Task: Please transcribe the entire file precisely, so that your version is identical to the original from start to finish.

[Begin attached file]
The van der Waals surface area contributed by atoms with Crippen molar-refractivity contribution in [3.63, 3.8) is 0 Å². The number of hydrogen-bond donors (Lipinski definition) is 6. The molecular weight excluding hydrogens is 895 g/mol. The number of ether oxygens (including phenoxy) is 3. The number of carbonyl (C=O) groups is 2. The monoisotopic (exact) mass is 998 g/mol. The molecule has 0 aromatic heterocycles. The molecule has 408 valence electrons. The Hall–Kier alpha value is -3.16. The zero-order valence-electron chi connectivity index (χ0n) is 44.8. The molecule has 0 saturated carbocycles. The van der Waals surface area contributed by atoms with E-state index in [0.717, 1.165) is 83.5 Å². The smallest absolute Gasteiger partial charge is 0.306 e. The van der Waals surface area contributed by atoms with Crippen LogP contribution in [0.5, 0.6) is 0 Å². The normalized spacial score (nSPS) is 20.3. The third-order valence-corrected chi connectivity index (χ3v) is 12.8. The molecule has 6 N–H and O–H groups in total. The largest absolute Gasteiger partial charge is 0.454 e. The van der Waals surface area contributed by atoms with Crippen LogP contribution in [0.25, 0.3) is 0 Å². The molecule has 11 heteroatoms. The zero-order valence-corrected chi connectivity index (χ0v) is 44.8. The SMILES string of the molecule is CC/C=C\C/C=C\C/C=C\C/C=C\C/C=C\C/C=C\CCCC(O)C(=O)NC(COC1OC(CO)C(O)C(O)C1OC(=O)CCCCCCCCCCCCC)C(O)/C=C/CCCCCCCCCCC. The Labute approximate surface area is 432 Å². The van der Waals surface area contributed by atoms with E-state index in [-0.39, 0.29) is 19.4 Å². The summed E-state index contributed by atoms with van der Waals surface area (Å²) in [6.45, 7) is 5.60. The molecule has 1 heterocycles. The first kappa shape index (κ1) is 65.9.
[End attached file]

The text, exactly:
The van der Waals surface area contributed by atoms with Crippen molar-refractivity contribution in [3.63, 3.8) is 0 Å². The number of hydrogen-bond donors (Lipinski definition) is 6. The molecular weight excluding hydrogens is 895 g/mol. The number of ether oxygens (including phenoxy) is 3. The number of carbonyl (C=O) groups is 2. The monoisotopic (exact) mass is 998 g/mol. The molecule has 0 aromatic heterocycles. The molecule has 408 valence electrons. The Hall–Kier alpha value is -3.16. The zero-order valence-electron chi connectivity index (χ0n) is 44.8. The molecule has 0 saturated carbocycles. The van der Waals surface area contributed by atoms with E-state index in [0.717, 1.165) is 83.5 Å². The smallest absolute Gasteiger partial charge is 0.306 e. The van der Waals surface area contributed by atoms with Crippen LogP contribution in [0.5, 0.6) is 0 Å². The normalized spacial score (nSPS) is 20.3. The third-order valence-corrected chi connectivity index (χ3v) is 12.8. The molecule has 6 N–H and O–H groups in total. The largest absolute Gasteiger partial charge is 0.454 e. The van der Waals surface area contributed by atoms with Crippen LogP contribution in [0.25, 0.3) is 0 Å². The molecule has 11 heteroatoms. The zero-order valence-corrected chi connectivity index (χ0v) is 44.8. The SMILES string of the molecule is CC/C=C\C/C=C\C/C=C\C/C=C\C/C=C\C/C=C\CCCC(O)C(=O)NC(COC1OC(CO)C(O)C(O)C1OC(=O)CCCCCCCCCCCCC)C(O)/C=C/CCCCCCCCCCC. The Labute approximate surface area is 432 Å². The van der Waals surface area contributed by atoms with E-state index in [-0.39, 0.29) is 19.4 Å². The summed E-state index contributed by atoms with van der Waals surface area (Å²) in [6.45, 7) is 5.60. The molecule has 1 heterocycles. The first kappa shape index (κ1) is 65.9.